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Corey Perry floored by new contract

I still think that he dove, though.

Well, as anticipated, Corey Perry is signing a Getzlaf-like contract this morning (Per TSN, it's for the exact same salary cap hit for the same five-year period, but it's structured at $4.5M, $6.5M, $5.375M, $5.375M, and $4.875M). It's pretty fitting that his contract mirrors Getzlaf's: these two kids were born 6 days apart and drafted 9 slots apart, and except for injury, have played every NHL game together they could have except one (G1 last year in London). They're like a less creepy set of Sedins.

I won't talk too much about Getzlaf's impact on Perry, as I think it's evident enough and there aren't really that many games to point to with Perry on another center's wing. I did, however, want to take a look at the third member of the Getzlaf-Perry line, and how that rotated individual seemed to affect Perry's stats.

To do that, I went to Vic Ferrari's NHL Head To Head 5v5 Icetime site, which tracks overlapping ice time for 5-on-5 situations only. For each of Perry's games where he was centered by Getzlaf (66 regular season and 3 playoff), I recorded which winger he shared the most ice time with. Then I went back to my own spreadsheets and calculated Perry's even-strength performance for each of those games. It's a bit imprecise, in that I didn't actually track each goal according to left wing (rather each game according to left wing), but I think it tells enough of a story, which may be a bit surprising.

Corey Perry’s even-strength production in games with this left winger…
C. Kunitz T. Bertuzzi Other
Games Played




EV Minutes




EV G+A=Pts

10 + 9 = 19

8 + 7 = 15

2 + 2 = 4

Per 60 minutes

1.2 + 1.1 = 2.3

1.1 + 1.0 = 2.1

1.7 + 1.7 = 3.4

EV Plus, Minus, +/-

+27, -18, +9

+23, -19, +4

+6, -1, +5

Per 60 minutes

+3.3, -2.2, +1.1

+3.3, -2.7, +0.6

+5.2, -0.9, +4.3

Basically Chris Kunitz and Todd Bertuzzi traded turns playing on Getzlaf and Perry's wing all season, but in five games a different Duck assumed that duty (Sutherby x3, May, and King; I'd classify them all as "bangers"). You can see that Kunitz definitely trumped Bertuzzi in terms of helping Perry's even-strength defense, but look at how well Perry did with an actual banger on his line. Granted, it's a small sample and may have been self-fulfilling (Carlyle plays Sutherby on the top line only in games he is likely to flourish), but I think there is a lesson somewhere in there.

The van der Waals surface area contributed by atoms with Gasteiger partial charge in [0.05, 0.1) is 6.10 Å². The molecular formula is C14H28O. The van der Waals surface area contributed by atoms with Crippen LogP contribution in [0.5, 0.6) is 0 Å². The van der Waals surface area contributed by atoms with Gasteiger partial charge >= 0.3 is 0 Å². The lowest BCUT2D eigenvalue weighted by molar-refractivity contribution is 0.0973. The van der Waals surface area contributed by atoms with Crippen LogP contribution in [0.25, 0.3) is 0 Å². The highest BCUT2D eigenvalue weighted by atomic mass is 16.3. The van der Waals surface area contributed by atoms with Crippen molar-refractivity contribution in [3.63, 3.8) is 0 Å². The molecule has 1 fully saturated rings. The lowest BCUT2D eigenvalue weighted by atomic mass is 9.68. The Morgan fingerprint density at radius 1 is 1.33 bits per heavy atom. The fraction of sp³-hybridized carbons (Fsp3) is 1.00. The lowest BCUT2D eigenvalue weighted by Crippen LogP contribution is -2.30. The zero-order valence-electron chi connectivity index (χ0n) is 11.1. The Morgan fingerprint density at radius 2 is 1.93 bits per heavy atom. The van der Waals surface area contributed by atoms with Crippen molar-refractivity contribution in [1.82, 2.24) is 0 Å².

Since they emerged in the league, Getzlaf and Perry have always seemed to thrive with a third linemate banger, who was less about footspeed or stickwork and more about bodychecks. Todd Fedoruk, Brad May, Dustin Penner, Brian Sutherby, and even Jason King have filled that role at times. It's a win-win relationship, when it works: a banger can generate space for Getzlaf and Perry that helps their production, and at the same time a scoring winger like Kunitz can help balance a second line. I really don't know if the production numbers are sustainable, but if I were Carlyle I might try starting Sutherby or May on the top line next year. It may backfire, but if Getzlaf and Perry can make a fourth-line winger contribute on the top line, then a lot of forward-depth problems go away.

Anyways, some food for thought. Back to the main point, glad you're on board, Perry. Don't take this the wrong way, but I'd hate the hell out of you if you wore any of 29 other uniforms.